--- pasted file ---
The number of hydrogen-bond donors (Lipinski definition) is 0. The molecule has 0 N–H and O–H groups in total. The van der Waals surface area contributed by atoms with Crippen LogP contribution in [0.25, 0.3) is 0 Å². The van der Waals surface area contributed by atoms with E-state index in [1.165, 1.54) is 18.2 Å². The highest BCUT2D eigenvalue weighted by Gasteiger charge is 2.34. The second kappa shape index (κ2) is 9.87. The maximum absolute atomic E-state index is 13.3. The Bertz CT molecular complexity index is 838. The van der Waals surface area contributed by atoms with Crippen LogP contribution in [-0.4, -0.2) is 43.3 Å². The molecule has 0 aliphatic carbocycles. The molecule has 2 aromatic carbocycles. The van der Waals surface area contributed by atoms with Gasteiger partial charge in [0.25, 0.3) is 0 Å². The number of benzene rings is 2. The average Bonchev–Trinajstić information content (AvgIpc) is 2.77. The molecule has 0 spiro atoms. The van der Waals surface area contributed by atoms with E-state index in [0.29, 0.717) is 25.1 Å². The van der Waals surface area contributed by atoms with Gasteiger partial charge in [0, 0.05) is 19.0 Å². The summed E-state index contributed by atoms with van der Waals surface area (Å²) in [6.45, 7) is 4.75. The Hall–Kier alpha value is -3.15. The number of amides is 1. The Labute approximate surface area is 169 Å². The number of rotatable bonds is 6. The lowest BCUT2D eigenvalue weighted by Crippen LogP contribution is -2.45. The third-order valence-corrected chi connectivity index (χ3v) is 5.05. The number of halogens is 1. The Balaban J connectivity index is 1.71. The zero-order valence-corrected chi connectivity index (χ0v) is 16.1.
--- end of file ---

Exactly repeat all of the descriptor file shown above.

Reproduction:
The number of hydrogen-bond donors (Lipinski definition) is 0. The molecule has 0 N–H and O–H groups in total. The van der Waals surface area contributed by atoms with Crippen LogP contribution in [0.25, 0.3) is 0 Å². The van der Waals surface area contributed by atoms with E-state index in [1.165, 1.54) is 18.2 Å². The highest BCUT2D eigenvalue weighted by Gasteiger charge is 2.34. The second kappa shape index (κ2) is 9.87. The maximum absolute atomic E-state index is 13.3. The Bertz CT molecular complexity index is 838. The van der Waals surface area contributed by atoms with Crippen LogP contribution in [-0.4, -0.2) is 43.3 Å². The molecule has 0 aliphatic carbocycles. The molecule has 2 aromatic carbocycles. The van der Waals surface area contributed by atoms with Gasteiger partial charge in [0.25, 0.3) is 0 Å². The number of benzene rings is 2. The average Bonchev–Trinajstić information content (AvgIpc) is 2.77. The molecule has 0 spiro atoms. The van der Waals surface area contributed by atoms with E-state index in [0.29, 0.717) is 25.1 Å². The van der Waals surface area contributed by atoms with Gasteiger partial charge in [0, 0.05) is 19.0 Å². The summed E-state index contributed by atoms with van der Waals surface area (Å²) in [6.45, 7) is 4.75. The Hall–Kier alpha value is -3.15. The number of amides is 1. The Labute approximate surface area is 169 Å². The number of rotatable bonds is 6. The lowest BCUT2D eigenvalue weighted by Crippen LogP contribution is -2.45. The third-order valence-corrected chi connectivity index (χ3v) is 5.05. The number of halogens is 1. The Balaban J connectivity index is 1.71. The zero-order valence-corrected chi connectivity index (χ0v) is 16.1.